Archive for July 19th, 2013

July 19, 2013

Do You Make Any of These Mistakes When Speaking with Donors?

[PUBLISHER’S NOTE: Michael J. Rosen, CFRE will be presenting “How to Launch and Market a Planned Giving Program at Your Nonprofit,” a webinar for the Fundraising Authority on July 25. A podcast will be available following the webinar. To learn more and to register, click HERE.]

 

When you speak with prospects or donors, on the telephone or in person, do you know how to make the most of the conversation? Or, do you inadvertently make some mistakes that could be keeping you from securing greater levels of support for your organization?

Tripping Hazard Sign by Jeffrey Beall via FlickrBelow, you’ll find a number of common conversational missteps that fundraising professionals make all too often. See how many mistakes you make or avoid in a typical contact. If you manage to consistently avoid all of the potential problems that I identify, I congratulate you and encourage you to give yourself a well-deserved pat on the back.

On the other hand, if you find you’re making some mistakes, don’t feel too badly. Just work on improving. Know that by practicing and doing better, you’ll engage more supporters and secure larger donations than ever before.

Here’s what got me thinking about how we communicate with prospects and donors: I recently received a telephone fundraising call made on behalf of a nonprofit theatre company. My wife and I have attended the theatre company’s performances and have donated money from time to time.

The call was TERRIBLE! But, I realized that the caller’s mistakes are not blunders limited to phone campaigns. The caller’s missteps can apply to any phone or in-person conversation:

Mistake 1 — Not Being Ready. When my phone rang, I answered it and said, “Hello.” Actually, I said “hello” two or three times before the caller finally came on the line. Based on experience, I knew that I was the recipient of a telemarketing call that utilizes predictive dialing technology. I was annoyed that I had to wait for the caller, even for just a second or two. Instead, he should have been ready and waiting for me.

When a prospect or donor is ready to talk to you, be ready to talk to him. If a supporter calls you, recognize that the call is not an interruption of your work; it is your work. While speaking with the person, look-up her record and quickly familiarize yourself with it.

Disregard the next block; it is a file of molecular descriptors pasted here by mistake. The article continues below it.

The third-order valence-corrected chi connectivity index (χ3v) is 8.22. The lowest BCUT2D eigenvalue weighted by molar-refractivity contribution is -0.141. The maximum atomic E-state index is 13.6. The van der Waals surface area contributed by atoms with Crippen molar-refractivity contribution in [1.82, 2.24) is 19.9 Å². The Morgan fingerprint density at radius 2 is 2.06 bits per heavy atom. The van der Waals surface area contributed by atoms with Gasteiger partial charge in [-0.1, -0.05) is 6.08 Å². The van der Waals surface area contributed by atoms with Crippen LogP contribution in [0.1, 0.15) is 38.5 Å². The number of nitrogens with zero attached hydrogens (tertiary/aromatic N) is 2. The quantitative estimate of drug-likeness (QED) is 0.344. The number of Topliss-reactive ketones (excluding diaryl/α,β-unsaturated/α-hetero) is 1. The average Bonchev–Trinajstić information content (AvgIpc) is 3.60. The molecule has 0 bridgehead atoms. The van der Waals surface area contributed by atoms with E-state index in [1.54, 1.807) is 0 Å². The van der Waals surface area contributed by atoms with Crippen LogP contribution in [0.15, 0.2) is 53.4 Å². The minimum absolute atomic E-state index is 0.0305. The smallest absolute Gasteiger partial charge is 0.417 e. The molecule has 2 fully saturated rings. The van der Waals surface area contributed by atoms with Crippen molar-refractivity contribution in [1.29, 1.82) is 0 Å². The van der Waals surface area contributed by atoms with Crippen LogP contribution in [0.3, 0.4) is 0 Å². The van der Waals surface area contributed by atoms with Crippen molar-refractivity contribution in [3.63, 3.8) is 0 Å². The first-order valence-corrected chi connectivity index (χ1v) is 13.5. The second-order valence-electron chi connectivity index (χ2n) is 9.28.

If you are the one initiating the contact, prepare yourself in advance. Review the person’s record. If his name is difficult to pronounce, practice saying it. Know what you want to accomplish during the conversation.

Be ready. Stay focused and do not let yourself be distracted.

Mistake 2 — Not Obeying the Law. At the beginning of the phone conversation, the caller did not identify himself as a “professional solicitor,” as required by Pennsylvania law. While it’s possible I missed the disclosure statement, the caller should have been sure to mention his status and the name of the company employing him. And he should have done it in a clear fashion.

While a nonprofit organization’s fundraising staff does not have to identify themselves as “professional solicitors,” there are other laws that must be followed. For example, unless the organization is exempt, it must be registered to solicit in every state in which it is going to solicit. It’s not enough simply to register in one’s home state.

Comply with the law and make sure your organization does so as well.

Mistake 3 — Plowing Ahead. After introducing himself and mentioning the name of the theatre company, the caller plowed ahead with his pitch. He did not ask for my permission to proceed.

When calling a prospect or donor, greet her and request her permission to speak asking something like, “I’d like to speak with you for a few moments, is that ok?”

There are a number of potential benefits to asking permission to speak. First, rather than metaphorically barging into someone’s home or office, you’re seeking permission to enter. That’s just good manners.

Second, by asking permission to speak, you’ll distinguish your call from most “junk” calls someone will receive.

Third, by asking permission to speak, you give the other person a dimension of control that will make her feel more comfortable and at ease. In other words, she’ll be more receptive to what comes next.

Fourth, if you’ve called at a truly bad time, the person will not be receptive to the call. So, why plow ahead? At best, he’ll be distracted, or he might even become annoyed. Instead, if you ask permission to speak, you’ll find out if the person is able to focus on your conversation or not. If not, you can arrange an appointment to call back or visit at a more convenient time. And, when you do contact the person again, he’ll not only be receptive, he’ll appreciate your flexibility and follow-up.

My mother was right. Good manners are important.

Practice good manners.

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